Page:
The dynamic SQL statements partially compiled can be placed on a server. The client application can call them in the required format while giving the values for marker variables.

Programming Traps

  1. prepareStatement() method of Connection interface returns an object of PreparedStatement. Observe, the method is prepareStatement() and not preparedStatement().

  2. Without setting values for question marks, executing PreparedStatement results in SQLException.

  3. Parameter marker starts from 1 and not 0 position; that is, the first question mark is represented 1 and not 0.

3. CallableStatement

It is exclusively used for executing stored procedures – SQL procedures and functions. The CallableStatement also accepts runtime input parameters like PreparedStatement.

Following is the inteface signature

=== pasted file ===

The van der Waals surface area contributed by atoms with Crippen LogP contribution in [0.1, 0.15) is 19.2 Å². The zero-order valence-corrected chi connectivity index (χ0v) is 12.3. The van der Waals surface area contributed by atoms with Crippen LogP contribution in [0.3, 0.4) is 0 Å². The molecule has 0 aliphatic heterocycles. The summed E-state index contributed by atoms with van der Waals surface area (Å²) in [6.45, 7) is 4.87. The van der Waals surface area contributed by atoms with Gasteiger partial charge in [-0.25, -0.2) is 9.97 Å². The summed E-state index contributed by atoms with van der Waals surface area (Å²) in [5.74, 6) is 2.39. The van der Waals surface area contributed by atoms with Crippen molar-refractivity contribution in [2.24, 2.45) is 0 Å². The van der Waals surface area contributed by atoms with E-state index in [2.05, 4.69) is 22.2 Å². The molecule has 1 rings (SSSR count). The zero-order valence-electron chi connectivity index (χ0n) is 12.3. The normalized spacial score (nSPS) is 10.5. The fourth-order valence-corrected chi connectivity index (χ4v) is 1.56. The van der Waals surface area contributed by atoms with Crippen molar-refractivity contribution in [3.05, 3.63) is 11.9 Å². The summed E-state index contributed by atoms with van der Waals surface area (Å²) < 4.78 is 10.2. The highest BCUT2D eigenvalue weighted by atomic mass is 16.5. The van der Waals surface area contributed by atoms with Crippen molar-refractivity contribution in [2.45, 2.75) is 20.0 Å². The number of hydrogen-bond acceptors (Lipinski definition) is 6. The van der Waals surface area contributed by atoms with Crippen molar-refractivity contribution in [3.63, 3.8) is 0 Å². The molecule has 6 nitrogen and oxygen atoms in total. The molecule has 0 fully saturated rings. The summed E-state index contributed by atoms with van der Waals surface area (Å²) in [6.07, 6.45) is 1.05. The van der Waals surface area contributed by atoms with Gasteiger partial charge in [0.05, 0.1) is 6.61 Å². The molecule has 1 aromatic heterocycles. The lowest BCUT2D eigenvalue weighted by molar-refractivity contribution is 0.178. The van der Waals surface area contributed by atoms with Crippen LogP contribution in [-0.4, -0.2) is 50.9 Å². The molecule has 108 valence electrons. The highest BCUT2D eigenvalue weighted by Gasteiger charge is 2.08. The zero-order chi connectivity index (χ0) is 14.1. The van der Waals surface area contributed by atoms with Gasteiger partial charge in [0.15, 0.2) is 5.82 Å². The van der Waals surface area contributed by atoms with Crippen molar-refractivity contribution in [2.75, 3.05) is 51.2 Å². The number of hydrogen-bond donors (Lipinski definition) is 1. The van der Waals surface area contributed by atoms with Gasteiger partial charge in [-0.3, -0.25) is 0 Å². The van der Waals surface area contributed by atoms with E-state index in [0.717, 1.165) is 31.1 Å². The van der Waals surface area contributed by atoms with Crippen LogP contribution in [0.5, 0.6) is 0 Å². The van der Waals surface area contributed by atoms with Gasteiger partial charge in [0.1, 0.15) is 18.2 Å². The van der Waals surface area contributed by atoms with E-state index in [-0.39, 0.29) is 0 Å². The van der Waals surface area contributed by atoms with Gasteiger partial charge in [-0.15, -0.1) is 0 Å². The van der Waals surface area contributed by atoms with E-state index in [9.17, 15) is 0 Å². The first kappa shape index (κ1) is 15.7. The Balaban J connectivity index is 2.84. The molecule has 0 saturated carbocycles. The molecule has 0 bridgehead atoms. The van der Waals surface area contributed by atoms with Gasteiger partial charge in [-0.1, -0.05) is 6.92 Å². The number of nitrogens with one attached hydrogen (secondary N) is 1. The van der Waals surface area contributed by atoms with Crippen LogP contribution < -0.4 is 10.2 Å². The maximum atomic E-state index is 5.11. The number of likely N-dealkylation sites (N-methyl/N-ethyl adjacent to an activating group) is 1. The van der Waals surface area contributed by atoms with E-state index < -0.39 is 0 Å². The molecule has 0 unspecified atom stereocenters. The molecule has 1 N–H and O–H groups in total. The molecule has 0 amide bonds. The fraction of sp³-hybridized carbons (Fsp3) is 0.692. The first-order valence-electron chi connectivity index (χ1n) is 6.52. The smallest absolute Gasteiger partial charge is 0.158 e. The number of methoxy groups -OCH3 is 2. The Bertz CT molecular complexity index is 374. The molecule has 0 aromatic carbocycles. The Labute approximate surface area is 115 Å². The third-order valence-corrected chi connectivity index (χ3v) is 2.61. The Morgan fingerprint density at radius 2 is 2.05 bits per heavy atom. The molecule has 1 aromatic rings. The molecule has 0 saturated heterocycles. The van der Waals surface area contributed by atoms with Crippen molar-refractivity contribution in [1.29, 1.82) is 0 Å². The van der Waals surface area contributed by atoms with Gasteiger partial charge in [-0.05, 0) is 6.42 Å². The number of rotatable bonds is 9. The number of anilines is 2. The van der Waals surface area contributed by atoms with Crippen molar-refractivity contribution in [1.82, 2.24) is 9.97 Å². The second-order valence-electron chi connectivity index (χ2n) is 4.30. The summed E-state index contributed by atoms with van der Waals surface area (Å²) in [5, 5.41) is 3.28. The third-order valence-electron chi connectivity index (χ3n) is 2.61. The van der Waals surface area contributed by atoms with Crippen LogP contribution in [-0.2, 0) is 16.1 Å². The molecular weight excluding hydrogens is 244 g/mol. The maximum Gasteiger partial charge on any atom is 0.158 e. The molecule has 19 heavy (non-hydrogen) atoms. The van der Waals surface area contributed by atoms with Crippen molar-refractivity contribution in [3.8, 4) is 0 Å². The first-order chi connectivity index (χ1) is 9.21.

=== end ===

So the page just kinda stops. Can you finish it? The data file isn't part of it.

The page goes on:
public interface CallableStatement extends PreparedStatement

As the signature indicates, the CallableStatement interface is derived from PreparedStatement interface. It can make use of all the methods of PreparedStatement also like setXXX() methods.

There comes three types of parameters for stored procedures – IN, OUT and INOUT. PreparedStatement uses only IN parameter where as CallableStatement can use all the three. Let us see how they differ.

IN Parameter value not known at compile time (unknown when SQL statement is created) but known at runtime. The values for IN are binded with setXXX() methods.
OUT This parameter value is known after executing the CallableStatement. The OUT value can be accessed with getXXX() methods from any part of the program.
INOUT This parameter has a double advantage used for both purposes of input and output. The values for this parameter can be set with setXXX() and retrieved with getXXX() methods.

CallableStatement gives higher performance.

Snippet of code executing a function calculate() using CallableStatement.

CallableStatement cst=con.prepareCall(“{ ? = call calculate(?,?) }”);

In the above statement, first question mark is the return value of the function calculate(), the second question mark is IN value and the third one is OUT parameter. This is explained in the Executing SQL Function with CallableStatement Interface.